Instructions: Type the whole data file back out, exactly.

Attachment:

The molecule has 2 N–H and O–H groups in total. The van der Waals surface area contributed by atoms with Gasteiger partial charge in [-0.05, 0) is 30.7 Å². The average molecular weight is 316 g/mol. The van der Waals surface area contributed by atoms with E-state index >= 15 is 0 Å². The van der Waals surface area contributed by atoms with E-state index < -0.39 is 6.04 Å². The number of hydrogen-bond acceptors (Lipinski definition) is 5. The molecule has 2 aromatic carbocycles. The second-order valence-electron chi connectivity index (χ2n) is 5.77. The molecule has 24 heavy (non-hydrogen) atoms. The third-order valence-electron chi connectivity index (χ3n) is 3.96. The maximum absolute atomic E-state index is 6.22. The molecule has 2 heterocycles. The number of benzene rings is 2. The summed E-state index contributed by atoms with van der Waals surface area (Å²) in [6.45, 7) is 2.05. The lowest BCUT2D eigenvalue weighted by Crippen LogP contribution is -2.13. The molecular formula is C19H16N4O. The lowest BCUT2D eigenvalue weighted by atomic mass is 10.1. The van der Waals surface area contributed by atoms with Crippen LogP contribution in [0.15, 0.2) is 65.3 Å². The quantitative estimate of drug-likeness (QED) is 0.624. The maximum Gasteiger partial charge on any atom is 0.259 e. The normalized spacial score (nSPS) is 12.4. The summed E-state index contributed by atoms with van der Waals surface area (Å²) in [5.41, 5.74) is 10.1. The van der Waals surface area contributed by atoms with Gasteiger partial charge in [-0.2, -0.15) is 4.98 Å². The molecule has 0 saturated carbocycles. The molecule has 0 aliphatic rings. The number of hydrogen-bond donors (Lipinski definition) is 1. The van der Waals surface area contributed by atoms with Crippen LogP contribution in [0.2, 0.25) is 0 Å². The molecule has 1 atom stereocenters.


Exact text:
The molecule has 2 N–H and O–H groups in total. The van der Waals surface area contributed by atoms with Gasteiger partial charge in [-0.05, 0) is 30.7 Å². The average molecular weight is 316 g/mol. The van der Waals surface area contributed by atoms with E-state index >= 15 is 0 Å². The van der Waals surface area contributed by atoms with E-state index < -0.39 is 6.04 Å². The number of hydrogen-bond acceptors (Lipinski definition) is 5. The molecule has 2 aromatic carbocycles. The second-order valence-electron chi connectivity index (χ2n) is 5.77. The molecule has 24 heavy (non-hydrogen) atoms. The third-order valence-electron chi connectivity index (χ3n) is 3.96. The maximum absolute atomic E-state index is 6.22. The molecule has 2 heterocycles. The number of benzene rings is 2. The summed E-state index contributed by atoms with van der Waals surface area (Å²) in [6.45, 7) is 2.05. The lowest BCUT2D eigenvalue weighted by Crippen LogP contribution is -2.13. The molecular formula is C19H16N4O. The lowest BCUT2D eigenvalue weighted by atomic mass is 10.1. The van der Waals surface area contributed by atoms with Crippen LogP contribution in [0.15, 0.2) is 65.3 Å². The quantitative estimate of drug-likeness (QED) is 0.624. The maximum Gasteiger partial charge on any atom is 0.259 e. The normalized spacial score (nSPS) is 12.4. The summed E-state index contributed by atoms with van der Waals surface area (Å²) in [5.41, 5.74) is 10.1. The van der Waals surface area contributed by atoms with Gasteiger partial charge in [-0.2, -0.15) is 4.98 Å². The molecule has 0 saturated carbocycles. The molecule has 0 aliphatic rings. The number of hydrogen-bond donors (Lipinski definition) is 1. The van der Waals surface area contributed by atoms with Crippen LogP contribution in [0.2, 0.25) is 0 Å². The molecule has 1 atom stereocenters.